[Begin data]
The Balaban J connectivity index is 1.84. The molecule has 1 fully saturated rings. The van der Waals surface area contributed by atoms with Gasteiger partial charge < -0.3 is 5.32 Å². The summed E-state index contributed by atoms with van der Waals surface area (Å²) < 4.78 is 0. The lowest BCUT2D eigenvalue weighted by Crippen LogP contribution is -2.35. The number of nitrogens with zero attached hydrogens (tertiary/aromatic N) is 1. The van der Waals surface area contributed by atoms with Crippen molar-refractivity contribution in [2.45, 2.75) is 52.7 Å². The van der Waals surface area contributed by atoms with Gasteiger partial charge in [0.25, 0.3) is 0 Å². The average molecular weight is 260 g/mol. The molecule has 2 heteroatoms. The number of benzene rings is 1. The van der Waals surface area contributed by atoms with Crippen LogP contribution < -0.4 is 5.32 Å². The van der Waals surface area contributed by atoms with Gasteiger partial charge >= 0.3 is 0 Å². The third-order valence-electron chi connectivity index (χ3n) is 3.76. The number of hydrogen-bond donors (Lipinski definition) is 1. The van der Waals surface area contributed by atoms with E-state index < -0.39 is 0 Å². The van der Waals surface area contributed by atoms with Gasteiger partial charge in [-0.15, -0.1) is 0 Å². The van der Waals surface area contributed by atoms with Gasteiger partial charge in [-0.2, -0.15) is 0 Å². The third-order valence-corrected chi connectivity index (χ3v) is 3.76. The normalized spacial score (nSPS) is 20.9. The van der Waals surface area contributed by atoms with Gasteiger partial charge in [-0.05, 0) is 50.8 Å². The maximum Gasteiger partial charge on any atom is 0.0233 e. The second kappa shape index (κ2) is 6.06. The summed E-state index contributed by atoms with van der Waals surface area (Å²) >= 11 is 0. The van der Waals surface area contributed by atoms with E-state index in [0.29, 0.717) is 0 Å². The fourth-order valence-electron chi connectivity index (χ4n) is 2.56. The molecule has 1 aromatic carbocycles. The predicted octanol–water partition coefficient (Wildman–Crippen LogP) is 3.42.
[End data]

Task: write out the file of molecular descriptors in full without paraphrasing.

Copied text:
The Balaban J connectivity index is 1.84. The molecule has 1 fully saturated rings. The van der Waals surface area contributed by atoms with Gasteiger partial charge < -0.3 is 5.32 Å². The summed E-state index contributed by atoms with van der Waals surface area (Å²) < 4.78 is 0. The lowest BCUT2D eigenvalue weighted by Crippen LogP contribution is -2.35. The number of nitrogens with zero attached hydrogens (tertiary/aromatic N) is 1. The van der Waals surface area contributed by atoms with Crippen molar-refractivity contribution in [2.45, 2.75) is 52.7 Å². The van der Waals surface area contributed by atoms with Gasteiger partial charge in [0.25, 0.3) is 0 Å². The average molecular weight is 260 g/mol. The molecule has 2 heteroatoms. The number of benzene rings is 1. The van der Waals surface area contributed by atoms with Crippen LogP contribution < -0.4 is 5.32 Å². The van der Waals surface area contributed by atoms with Gasteiger partial charge >= 0.3 is 0 Å². The third-order valence-electron chi connectivity index (χ3n) is 3.76. The number of hydrogen-bond donors (Lipinski definition) is 1. The van der Waals surface area contributed by atoms with E-state index < -0.39 is 0 Å². The van der Waals surface area contributed by atoms with Gasteiger partial charge in [-0.15, -0.1) is 0 Å². The van der Waals surface area contributed by atoms with Gasteiger partial charge in [-0.2, -0.15) is 0 Å². The third-order valence-corrected chi connectivity index (χ3v) is 3.76. The normalized spacial score (nSPS) is 20.9. The van der Waals surface area contributed by atoms with Gasteiger partial charge in [-0.05, 0) is 50.8 Å². The maximum Gasteiger partial charge on any atom is 0.0233 e. The second kappa shape index (κ2) is 6.06. The summed E-state index contributed by atoms with van der Waals surface area (Å²) >= 11 is 0. The van der Waals surface area contributed by atoms with E-state index in [0.29, 0.717) is 0 Å². The fourth-order valence-electron chi connectivity index (χ4n) is 2.56. The molecule has 1 aromatic carbocycles. The predicted octanol–water partition coefficient (Wildman–Crippen LogP) is 3.42.